I've got a little soft spot for the various VTech designs, like Creativision and Laser 2001, Laser 500/700. I'm not thrilled about the Laser 3000/CAT which is an almost Apple ][+, or for that matter the first "legal" clone, the Laser 128. I also find the Laser 1xx/2xx/3xx (VZ series) is for someone else, but it boggles me how many independently different and incompatible series of computers VTech over in Hong Kong produced. Many are clones or adaptions of other brands, but with enough own development to make them unique. I mean they shifted back and forth between 6502 and Z80 designs just as often as I change underwear (i.e. once per year).

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3 hours ago, carlsson said:

When I grew up, it was all Commodore for me and to a big part it still is, but thanks to adulthood I have been able to obtain, and sometimes resold, many of the systems I was curious about as a child. That includes the Oric computers (possibly better looking than they perform), the Sord M5 (very nice Z80/VDP system which I strongly think Mattel should've imported to the USA instead of going with the Aquarius), various BBC Micro and Electron (well built, has its strengths but in particular the Beeb was unobtainium expensive back in the days), the infamous COMX-35 (mostly because it is so rare, not because it is particularly good) and so on.

 

I entered the Atari 8-bit scene partially by mistake after obtaining M.U.L.E. for the A8 and had to get a hardware setup to play it. In recent years it has become my most played system. Of course I have a decent sized MSX1/2 collection too etc. I'm getting rid of my last ZX Spectrum this week.

 

I don't think there is any 8-bit system yet for me to desire. Sure there are several I've not owned or used, but it doesn't mean I want them, things like Sharp MZ series, TRS-80 CoCo (I used to own a CoCo 2 for a short while, horrible system), Amstrad CPC, TI-99/4A and all sorts of oddballs. I do own a Basis 108 which is an Apple ][+ clone but rarely use it.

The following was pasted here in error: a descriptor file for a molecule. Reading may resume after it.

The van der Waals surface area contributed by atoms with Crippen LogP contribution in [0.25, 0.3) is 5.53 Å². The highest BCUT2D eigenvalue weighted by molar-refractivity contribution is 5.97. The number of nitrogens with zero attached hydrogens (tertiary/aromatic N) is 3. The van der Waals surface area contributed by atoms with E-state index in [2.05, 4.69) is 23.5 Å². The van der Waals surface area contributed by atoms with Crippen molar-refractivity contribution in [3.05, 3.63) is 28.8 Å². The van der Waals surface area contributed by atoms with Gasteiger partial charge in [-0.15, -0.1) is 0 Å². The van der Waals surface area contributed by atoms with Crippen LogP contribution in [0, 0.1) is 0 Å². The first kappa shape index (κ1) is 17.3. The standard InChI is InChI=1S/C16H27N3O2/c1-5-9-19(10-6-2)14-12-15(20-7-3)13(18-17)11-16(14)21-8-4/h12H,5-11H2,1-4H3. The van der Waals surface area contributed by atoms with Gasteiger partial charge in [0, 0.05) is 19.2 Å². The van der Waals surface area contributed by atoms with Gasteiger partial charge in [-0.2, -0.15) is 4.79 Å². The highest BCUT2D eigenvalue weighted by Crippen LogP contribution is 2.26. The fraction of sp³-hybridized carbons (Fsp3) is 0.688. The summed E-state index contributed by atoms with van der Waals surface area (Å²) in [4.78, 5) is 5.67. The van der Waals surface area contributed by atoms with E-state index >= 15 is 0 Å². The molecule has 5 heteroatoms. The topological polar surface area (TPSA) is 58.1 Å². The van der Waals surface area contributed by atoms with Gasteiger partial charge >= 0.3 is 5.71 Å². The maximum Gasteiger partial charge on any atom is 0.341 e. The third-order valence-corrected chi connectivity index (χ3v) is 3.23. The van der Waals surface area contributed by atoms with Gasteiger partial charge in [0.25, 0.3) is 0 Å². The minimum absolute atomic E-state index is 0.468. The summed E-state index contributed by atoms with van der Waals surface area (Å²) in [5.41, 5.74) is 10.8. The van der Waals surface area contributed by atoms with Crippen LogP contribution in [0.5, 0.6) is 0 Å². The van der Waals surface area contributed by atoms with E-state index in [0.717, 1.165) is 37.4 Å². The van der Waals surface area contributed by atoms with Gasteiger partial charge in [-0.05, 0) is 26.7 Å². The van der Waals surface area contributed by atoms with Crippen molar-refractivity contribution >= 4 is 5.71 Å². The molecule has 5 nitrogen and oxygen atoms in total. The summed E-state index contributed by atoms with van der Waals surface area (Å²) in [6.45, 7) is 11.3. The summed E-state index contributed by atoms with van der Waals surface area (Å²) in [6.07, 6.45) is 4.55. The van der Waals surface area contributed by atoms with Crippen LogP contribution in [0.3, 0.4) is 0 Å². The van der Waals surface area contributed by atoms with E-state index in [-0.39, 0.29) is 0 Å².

This is kind of where I am but I haven't explored the more obscure micros like you have.  I don't really feel attracted to Atari 8-Bit or Amstrad because I don't think they're offering anything I don't already have a lot better with the C64 and ZX Spectrum.  Acorn was the one area in which I felt I was lacking but I recently branched out to the model B and Master 128 - I did consider the Electron prior to buying them but I felt that I wanted the real deal rather than the low cost derivative.  The Archimedes and RISC OS are areas I may look to explore in the future.  I also backed the ZX Spectrum Next Plus in the recent Kickstarter so I'm looking forward to exploring the Sinclair systems on a whole new level next year.  I've reached a point where I've identified the systems and companies that are important to me and I prefer to focus on those rather than obscure cul-de-sacs like the Oric and so forth.  The more US specific ones like Apple, TRS and TI also seem like they're more trouble than they're worth.